My parents, also smaller people, don't calorie count. Some people don't have to. I ran a Marathon with my brother-in-law earlier this year and I asked him if he counted calories and macros and he looked at me as if I was speaking a foreign language.

    Calorie counting brought me here, yes it did, but I stay for community because I like it!!!
  • nooshi713
    nooshi713 Posts: 4,871 Member
    charmmeth wrote: »
    nooshi713 wrote: »
    My natural eating has me gaining 1 lb a week on average and it is very slow to come off. That’s not even binging or indulging in treats. What I described is just to satisfy my hunger. To lose weight I am mostly in a constant state of hunger which is uncomfortable.

    That realyl does sound uncomfortable and for me it would not be sustainable. You've been around for a long time, so I assume you have experimented unsuccessfully to find what low calorie foods might fill you up better?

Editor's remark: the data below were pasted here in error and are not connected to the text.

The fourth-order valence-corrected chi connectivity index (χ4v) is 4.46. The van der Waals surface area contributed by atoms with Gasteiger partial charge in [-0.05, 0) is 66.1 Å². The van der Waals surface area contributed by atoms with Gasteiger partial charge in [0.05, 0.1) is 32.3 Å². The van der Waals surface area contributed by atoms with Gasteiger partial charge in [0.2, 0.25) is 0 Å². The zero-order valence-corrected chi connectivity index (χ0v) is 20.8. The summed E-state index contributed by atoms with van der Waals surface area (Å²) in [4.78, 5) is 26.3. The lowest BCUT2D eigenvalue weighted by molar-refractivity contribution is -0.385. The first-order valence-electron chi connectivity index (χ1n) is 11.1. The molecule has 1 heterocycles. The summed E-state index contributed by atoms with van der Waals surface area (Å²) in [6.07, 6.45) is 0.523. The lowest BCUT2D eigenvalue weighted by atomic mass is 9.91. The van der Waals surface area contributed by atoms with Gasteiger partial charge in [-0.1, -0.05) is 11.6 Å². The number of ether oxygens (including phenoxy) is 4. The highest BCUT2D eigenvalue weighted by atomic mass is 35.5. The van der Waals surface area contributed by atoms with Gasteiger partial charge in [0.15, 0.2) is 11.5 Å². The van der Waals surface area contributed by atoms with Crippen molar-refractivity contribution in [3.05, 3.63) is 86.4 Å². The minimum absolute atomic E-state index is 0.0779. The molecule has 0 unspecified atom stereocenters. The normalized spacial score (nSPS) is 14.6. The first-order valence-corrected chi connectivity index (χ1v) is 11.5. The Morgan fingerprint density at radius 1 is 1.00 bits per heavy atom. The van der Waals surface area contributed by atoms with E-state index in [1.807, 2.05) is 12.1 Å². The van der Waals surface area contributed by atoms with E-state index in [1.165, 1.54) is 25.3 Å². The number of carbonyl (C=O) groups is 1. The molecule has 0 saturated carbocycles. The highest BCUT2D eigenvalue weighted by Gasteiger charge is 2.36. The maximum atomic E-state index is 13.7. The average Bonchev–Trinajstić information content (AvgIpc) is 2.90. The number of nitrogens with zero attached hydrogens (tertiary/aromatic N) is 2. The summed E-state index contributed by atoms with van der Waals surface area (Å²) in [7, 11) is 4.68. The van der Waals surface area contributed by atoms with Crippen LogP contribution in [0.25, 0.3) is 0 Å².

Yeah that has been my struggle. It doesn’t seem to matter what combination of foods I eat. I do find carbs more filling and satisfying and eat higher carb now. Unfortunately, fats and protein don’t fill me up much.
  • Healthy_Body_46
    Healthy_Body_46 Posts: 17 Member
    nooshi713 wrote: »
    Intuitive eating works if you naturally eat about your maintenance calorie level.

    It takes about 500 calories above maintenance for me to be satisfied so this method doesn’t work for me.

    Same for me. I always found my whole life that if I eat how I want/feel (intuitively), I will eat too many calories and gain weight. My only solution was to count calories. Basically if I don't count the calories, I will put on weight. I tried so much but I think it's just how my brain is and in conjunction with the environment.